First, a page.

This easy-going introduction to minimalism by Joshua Becker came into my life right at a time when I needed to hear its message. The clutter of our growing family was growing into an overwhelming problem, so much so that I would rather spend the day at the park than look around my house.
Here are of the reasons I kept too much and what to do about it:
- “Nice” stuff and Being Frugal
I had a lot of “nice” stuff like antique china I had collected before I had children for the day when I would have a house to put it in. And lots of things had sentimental value, and I had baby gear. I was “frugal,” so I was saving everything that I might one day find a use for–like stacks of fabric for making a quilt…for the day I learn to use a sewing machine.
Becker deals with all of these tendencies we have to keep things that we don’t actually need. He makes the case that not only do we not need them, but they hold us back from doing the things that we actually do care about. That was the part I needed to hear.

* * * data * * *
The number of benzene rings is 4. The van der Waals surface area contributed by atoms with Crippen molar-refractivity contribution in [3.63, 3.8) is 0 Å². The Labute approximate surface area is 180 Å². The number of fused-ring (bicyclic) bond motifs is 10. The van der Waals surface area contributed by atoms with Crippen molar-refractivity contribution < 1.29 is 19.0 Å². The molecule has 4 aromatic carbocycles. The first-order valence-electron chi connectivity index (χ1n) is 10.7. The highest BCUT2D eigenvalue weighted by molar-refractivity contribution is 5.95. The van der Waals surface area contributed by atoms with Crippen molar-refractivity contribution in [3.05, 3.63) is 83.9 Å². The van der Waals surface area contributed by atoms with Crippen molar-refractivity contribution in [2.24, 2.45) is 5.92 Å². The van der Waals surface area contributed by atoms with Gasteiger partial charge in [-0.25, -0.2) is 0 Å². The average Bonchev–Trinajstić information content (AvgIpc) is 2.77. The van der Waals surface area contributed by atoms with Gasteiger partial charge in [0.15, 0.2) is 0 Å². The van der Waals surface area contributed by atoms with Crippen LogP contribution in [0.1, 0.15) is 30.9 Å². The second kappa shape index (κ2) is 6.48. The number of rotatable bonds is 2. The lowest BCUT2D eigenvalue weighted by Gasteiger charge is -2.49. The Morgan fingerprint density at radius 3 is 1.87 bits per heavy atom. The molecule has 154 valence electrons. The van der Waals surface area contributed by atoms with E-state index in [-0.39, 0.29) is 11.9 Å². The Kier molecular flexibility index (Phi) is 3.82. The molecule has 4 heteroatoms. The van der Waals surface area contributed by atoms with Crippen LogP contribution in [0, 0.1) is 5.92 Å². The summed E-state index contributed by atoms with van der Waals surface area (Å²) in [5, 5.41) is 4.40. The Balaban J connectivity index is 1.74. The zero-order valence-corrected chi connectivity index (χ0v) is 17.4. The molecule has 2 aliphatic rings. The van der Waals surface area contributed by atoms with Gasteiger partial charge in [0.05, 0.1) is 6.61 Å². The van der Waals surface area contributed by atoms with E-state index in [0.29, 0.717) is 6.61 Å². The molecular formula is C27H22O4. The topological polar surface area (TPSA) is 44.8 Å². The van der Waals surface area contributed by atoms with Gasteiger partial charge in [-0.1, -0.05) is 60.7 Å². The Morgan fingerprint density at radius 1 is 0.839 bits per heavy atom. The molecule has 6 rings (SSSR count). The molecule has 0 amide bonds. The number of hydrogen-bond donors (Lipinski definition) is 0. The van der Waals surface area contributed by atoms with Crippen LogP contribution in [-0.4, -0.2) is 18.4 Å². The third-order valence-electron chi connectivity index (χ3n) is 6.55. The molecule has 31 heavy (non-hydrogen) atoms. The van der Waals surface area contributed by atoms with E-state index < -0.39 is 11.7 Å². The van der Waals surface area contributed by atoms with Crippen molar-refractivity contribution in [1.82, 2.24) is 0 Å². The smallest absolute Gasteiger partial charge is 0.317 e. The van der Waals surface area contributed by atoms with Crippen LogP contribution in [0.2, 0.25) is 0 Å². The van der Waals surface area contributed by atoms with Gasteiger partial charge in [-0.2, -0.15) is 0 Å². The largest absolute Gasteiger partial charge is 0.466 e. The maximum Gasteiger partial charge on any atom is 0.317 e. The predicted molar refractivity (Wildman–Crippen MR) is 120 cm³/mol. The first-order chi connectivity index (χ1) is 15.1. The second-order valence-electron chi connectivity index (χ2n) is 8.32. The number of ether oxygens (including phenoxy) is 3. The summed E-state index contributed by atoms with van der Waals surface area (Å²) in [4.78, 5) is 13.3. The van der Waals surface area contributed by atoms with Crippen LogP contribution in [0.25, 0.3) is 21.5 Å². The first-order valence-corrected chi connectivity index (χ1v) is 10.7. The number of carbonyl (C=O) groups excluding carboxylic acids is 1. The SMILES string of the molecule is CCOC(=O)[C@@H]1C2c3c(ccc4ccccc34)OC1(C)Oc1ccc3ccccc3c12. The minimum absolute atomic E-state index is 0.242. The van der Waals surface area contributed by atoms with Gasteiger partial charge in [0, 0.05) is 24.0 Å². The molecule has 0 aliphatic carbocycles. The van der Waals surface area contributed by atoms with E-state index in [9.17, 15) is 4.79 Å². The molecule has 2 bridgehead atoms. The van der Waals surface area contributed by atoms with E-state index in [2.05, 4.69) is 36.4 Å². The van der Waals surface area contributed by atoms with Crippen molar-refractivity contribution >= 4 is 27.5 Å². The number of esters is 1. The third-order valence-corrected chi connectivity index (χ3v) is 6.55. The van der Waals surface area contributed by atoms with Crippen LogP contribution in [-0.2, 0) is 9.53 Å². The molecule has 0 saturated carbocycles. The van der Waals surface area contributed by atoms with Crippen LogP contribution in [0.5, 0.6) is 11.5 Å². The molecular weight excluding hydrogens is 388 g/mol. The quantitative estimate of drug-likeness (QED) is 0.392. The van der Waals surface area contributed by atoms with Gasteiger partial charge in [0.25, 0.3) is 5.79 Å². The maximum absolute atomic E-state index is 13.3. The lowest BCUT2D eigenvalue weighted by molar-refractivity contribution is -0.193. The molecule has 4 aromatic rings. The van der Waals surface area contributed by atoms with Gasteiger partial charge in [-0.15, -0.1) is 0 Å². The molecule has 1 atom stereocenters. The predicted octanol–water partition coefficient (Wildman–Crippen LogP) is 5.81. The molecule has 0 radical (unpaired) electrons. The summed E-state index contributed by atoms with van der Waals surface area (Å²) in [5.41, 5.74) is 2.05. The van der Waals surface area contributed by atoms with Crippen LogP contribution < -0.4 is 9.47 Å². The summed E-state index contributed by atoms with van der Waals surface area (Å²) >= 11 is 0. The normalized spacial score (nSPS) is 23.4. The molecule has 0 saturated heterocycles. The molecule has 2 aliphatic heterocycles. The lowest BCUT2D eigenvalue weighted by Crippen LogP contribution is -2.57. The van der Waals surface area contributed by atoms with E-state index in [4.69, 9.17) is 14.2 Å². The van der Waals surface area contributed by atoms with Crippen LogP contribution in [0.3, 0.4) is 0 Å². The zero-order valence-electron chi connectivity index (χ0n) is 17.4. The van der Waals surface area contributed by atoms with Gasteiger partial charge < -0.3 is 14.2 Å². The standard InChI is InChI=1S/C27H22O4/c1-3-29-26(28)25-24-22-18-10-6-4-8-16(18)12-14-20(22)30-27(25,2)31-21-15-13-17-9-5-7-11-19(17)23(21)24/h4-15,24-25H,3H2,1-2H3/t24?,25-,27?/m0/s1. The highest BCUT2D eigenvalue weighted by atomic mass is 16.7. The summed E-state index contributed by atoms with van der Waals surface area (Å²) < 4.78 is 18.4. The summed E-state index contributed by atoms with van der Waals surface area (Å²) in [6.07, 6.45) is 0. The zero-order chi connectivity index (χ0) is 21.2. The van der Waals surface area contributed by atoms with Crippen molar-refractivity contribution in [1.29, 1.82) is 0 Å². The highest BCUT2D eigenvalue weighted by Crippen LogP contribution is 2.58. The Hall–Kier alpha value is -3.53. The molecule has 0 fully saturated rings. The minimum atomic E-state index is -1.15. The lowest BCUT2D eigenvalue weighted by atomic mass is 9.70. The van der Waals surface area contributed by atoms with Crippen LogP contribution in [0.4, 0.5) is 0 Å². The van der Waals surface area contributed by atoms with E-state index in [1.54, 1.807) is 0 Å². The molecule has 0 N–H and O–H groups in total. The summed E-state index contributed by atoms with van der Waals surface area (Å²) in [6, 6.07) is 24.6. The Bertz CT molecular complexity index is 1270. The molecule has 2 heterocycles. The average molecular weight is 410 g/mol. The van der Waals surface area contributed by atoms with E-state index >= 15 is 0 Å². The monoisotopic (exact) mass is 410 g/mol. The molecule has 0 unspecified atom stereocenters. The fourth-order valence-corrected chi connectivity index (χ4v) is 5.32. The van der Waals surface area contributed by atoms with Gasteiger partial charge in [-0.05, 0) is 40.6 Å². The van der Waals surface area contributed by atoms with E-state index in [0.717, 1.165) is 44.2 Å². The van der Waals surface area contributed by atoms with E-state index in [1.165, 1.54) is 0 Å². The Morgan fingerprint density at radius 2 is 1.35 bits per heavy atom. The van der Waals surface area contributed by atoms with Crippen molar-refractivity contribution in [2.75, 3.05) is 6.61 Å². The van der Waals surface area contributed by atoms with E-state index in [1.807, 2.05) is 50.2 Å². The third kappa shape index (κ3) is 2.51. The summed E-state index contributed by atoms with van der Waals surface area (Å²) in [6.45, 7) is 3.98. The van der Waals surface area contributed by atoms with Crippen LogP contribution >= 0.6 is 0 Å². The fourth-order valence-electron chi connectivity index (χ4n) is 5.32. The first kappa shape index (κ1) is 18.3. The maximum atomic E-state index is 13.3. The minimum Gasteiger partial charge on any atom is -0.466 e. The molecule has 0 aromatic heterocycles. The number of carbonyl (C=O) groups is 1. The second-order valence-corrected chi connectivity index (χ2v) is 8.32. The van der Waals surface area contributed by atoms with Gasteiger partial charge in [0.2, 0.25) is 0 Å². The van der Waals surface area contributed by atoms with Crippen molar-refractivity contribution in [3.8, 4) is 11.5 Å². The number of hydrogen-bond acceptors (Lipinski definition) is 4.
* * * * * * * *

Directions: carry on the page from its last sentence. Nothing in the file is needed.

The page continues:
“When we embrace minimalism, we are immediately freed to pursue our greatest passions. And for some of us, it’s been a long time since we’ve had access to the resources required to chase our hearts’ greatest delights–however we define those delights. Living with less offers more time to spend on meaningful activities, more freedom to travel, more clarity in our spiritual pursuits, increased mental capacity to solve our more heartfelt problems, healthier finances to support causes we believe in, and greater flexibility in the careers we most desire” (11).
And in addition to making space for the things we do care about, Becker emphasizes the moral benefits to battling back consumerism and dedicating our time and resources to others and causes we believe in.
I had long been against rabid consumerism, but I bought into it more than I realized. I was frugal, but that meant that I was saving tons of things, in hopes that I would frugally reproduce a beautiful pinterest picture rather than recognizing that the simplicity of light in a neat room was all I really needed to have a lovely living room.
2. I was too distracted; but I want More Time for Priorities